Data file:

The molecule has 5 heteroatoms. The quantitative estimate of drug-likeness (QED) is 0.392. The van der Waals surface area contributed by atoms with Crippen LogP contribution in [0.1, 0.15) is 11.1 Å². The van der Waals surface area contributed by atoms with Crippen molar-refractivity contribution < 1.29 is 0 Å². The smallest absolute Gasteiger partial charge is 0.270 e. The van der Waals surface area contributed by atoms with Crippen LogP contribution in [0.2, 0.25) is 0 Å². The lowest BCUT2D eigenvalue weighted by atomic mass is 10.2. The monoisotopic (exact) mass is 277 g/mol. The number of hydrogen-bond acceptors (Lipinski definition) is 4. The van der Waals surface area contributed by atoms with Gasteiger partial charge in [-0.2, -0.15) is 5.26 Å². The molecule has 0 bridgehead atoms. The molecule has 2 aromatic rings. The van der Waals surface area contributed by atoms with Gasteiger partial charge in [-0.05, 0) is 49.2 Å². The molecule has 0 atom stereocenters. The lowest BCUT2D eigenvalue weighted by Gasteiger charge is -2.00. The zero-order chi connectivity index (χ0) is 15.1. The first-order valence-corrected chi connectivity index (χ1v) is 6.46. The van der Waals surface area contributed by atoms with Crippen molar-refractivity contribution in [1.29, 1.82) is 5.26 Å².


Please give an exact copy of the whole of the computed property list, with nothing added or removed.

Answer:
The molecule has 5 heteroatoms. The quantitative estimate of drug-likeness (QED) is 0.392. The van der Waals surface area contributed by atoms with Crippen LogP contribution in [0.1, 0.15) is 11.1 Å². The van der Waals surface area contributed by atoms with Crippen molar-refractivity contribution < 1.29 is 0 Å². The smallest absolute Gasteiger partial charge is 0.270 e. The van der Waals surface area contributed by atoms with Crippen LogP contribution in [0.2, 0.25) is 0 Å². The lowest BCUT2D eigenvalue weighted by atomic mass is 10.2. The monoisotopic (exact) mass is 277 g/mol. The number of hydrogen-bond acceptors (Lipinski definition) is 4. The van der Waals surface area contributed by atoms with Gasteiger partial charge in [-0.2, -0.15) is 5.26 Å². The molecule has 0 bridgehead atoms. The molecule has 2 aromatic rings. The van der Waals surface area contributed by atoms with Gasteiger partial charge in [-0.05, 0) is 49.2 Å². The molecule has 0 atom stereocenters. The lowest BCUT2D eigenvalue weighted by Gasteiger charge is -2.00. The zero-order chi connectivity index (χ0) is 15.1. The first-order valence-corrected chi connectivity index (χ1v) is 6.46. The van der Waals surface area contributed by atoms with Crippen molar-refractivity contribution in [1.29, 1.82) is 5.26 Å².